Berlusconi, one of George Bush's most strident supporters, has lost a
watershed election, just like Spain's Bush-man José Maria Aznar did in
2004. New center-left Italian Prime Minister Romano Prodi will likely
pull Italy's troops out of Iraq and orient his economic policy more
closely with Europe than with America.
In France, Jacques Chirac, though not a
formal member of GW's Iraqi invasion coalition, is still a conservative
sympathizer. An energetic alliance of French high school and college
students, resurgent labor unions and the politically savvy French middle
class successfully shut down the country with a powerful mix of national
strikes and street demonstrations. The French people literally rose up
and forced President Chirac to withdraw proposed legislation that would
have begun “Americanizing” France's work force by making young workers
more globally “competitive” (read: exploitable and disposable).
In Thailand, pro-business billionaire and Prime Minister Thaksin
Shinawatra could not muster enough voters to validate his snap
elections, thus jeopardizing his political career and his plans for more
trade pacts with the United States.
The U.S.-favored PLO lost control of the Palestinian Authority to Hamas
while in Israel, with Ariel Sharon in a permanent coma, the Kadima party
barely won enough seats in the Knesset to create a ruling coalition.
On Air Strip One, even Tony Blair's government has distanced itself from
George's belligerency toward Iran, warning that it will not join with
Oceana in yet another preemptive military adventure against the Disputed
Even in America's 51st State, Iraq, the Crackpot Coalition's plan to
foment civil war has gone awry. The apparent plan was to increase Iraqi
oil production, stoke fratricidal conflict and draw down American troops
from the volatile cities into massively defended fortresses. These
hardened American enclaves, like Camp Bondsteel in Kosovo, would be
relatively secure from violent Shi'a retaliation when Mr. Bush attacks
Iran. Instead, oil production has dropped, and as the hitherto compliant
Shi'a leadership have sensed the West's inevitable pulling out of the
rug from underneath their feet, they have become increasingly less
compliant. Thus do Iraq's disputatious factions force the occupiers to
patrol the land, thereby turning the tables on Bush and holding 130,000
American soldiers hostage for his good behavior toward Iran.
In the Caribbean and in South America, American hegemony has shivered to
splinters. Chile has sworn in its first socialist president since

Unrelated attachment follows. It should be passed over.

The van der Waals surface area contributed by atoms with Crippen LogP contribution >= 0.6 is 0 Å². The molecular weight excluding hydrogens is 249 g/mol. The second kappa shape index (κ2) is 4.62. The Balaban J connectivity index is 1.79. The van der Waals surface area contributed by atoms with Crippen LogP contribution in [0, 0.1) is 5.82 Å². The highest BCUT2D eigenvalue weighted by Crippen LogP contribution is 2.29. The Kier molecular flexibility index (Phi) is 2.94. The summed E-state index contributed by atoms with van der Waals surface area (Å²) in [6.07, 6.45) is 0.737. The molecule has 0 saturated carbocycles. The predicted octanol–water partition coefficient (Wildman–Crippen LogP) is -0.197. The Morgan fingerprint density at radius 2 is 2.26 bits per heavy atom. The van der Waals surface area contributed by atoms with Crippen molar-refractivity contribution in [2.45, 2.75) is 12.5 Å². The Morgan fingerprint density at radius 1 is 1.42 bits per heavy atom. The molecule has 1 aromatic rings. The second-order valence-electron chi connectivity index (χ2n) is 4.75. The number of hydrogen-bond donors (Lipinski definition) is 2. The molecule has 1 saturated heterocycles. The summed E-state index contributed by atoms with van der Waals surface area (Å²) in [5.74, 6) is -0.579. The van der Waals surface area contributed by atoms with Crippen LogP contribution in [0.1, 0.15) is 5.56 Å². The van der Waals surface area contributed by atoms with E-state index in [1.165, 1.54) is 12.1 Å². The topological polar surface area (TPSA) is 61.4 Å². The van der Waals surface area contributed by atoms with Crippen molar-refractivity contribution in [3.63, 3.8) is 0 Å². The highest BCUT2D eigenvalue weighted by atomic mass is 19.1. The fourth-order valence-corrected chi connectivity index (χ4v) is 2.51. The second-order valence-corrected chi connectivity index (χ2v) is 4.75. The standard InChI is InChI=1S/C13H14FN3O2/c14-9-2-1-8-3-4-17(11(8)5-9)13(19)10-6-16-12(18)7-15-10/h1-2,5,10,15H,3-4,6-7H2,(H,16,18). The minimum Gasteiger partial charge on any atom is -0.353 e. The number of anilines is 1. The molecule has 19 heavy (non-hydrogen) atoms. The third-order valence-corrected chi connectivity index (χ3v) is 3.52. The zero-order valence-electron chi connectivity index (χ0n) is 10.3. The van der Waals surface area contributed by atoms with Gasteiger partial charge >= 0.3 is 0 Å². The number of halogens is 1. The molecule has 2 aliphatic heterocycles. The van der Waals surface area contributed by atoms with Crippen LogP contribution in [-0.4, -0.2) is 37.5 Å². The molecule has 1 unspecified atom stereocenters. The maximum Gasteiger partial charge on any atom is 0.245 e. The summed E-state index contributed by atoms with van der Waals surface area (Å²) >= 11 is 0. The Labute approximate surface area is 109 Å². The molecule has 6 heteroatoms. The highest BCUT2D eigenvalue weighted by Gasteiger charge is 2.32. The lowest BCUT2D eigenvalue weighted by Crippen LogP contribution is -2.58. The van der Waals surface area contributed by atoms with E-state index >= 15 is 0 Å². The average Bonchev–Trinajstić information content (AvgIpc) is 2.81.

Salvador Allende. Chavez protégé Ollanta Humala won first place in
Peru's run-off elections. Evo Morales, an indigenous cocoa farmer and
anti-globalization candidate, was elected President of Bolivia by a
clear majority. Buoyed by burgeoning oil prices -- thanks, in part, to
Mr. Bush's misadventures in the Middle East -- Venezuela's Hugo Chavez
is more popular than ever. Even in America's colony of Haiti, the
citizens elected Aristide's compatriot, Rene Preval, who, as
President-elect, soon visited Castro to reestablish long-severed
Meanwhile, back in the U.S.A., retired generals, like kung fu martial
arts masters, are throwing stars at Donald Rumsfeld and backing away
from the debacle in Iraq. Espionage trials are warming up that could
implicate special interest groups and Pentagon insiders. Super lobbyist
Jack Abramoff cops a plea, indicted and former Republican House Majority
Leader Tom DeLay resigns in disgrace, and George Bush asserts that he
never really knew either one of them, any more than he ever knew Kenneth
Lay of Enron. As Bush strives to wipe off his own fingerprints, he
proves that unswerving loyalty to the King can be risky. As Scooter
Libby and ex-ambassador Joe Wilson and his wife Valerie Plame found out,
King George is quick to throw others to the wolves in order to save his
own skin. The King's knights, ministers and squires must be nervously
watching the Crackpot in Chief, for while he sacrifices others to save
himself, Bush is dissolving the glue of loyalty that binds him and his
The Coalition of the Crackpots is cracking.
The biggest fissure in Bush's domestic Crackpot Coalition opened up when
House Majority Leader Dennis Hastert and Senate Majority Leader Bill
Frist tried to ram through an immigration bill that would have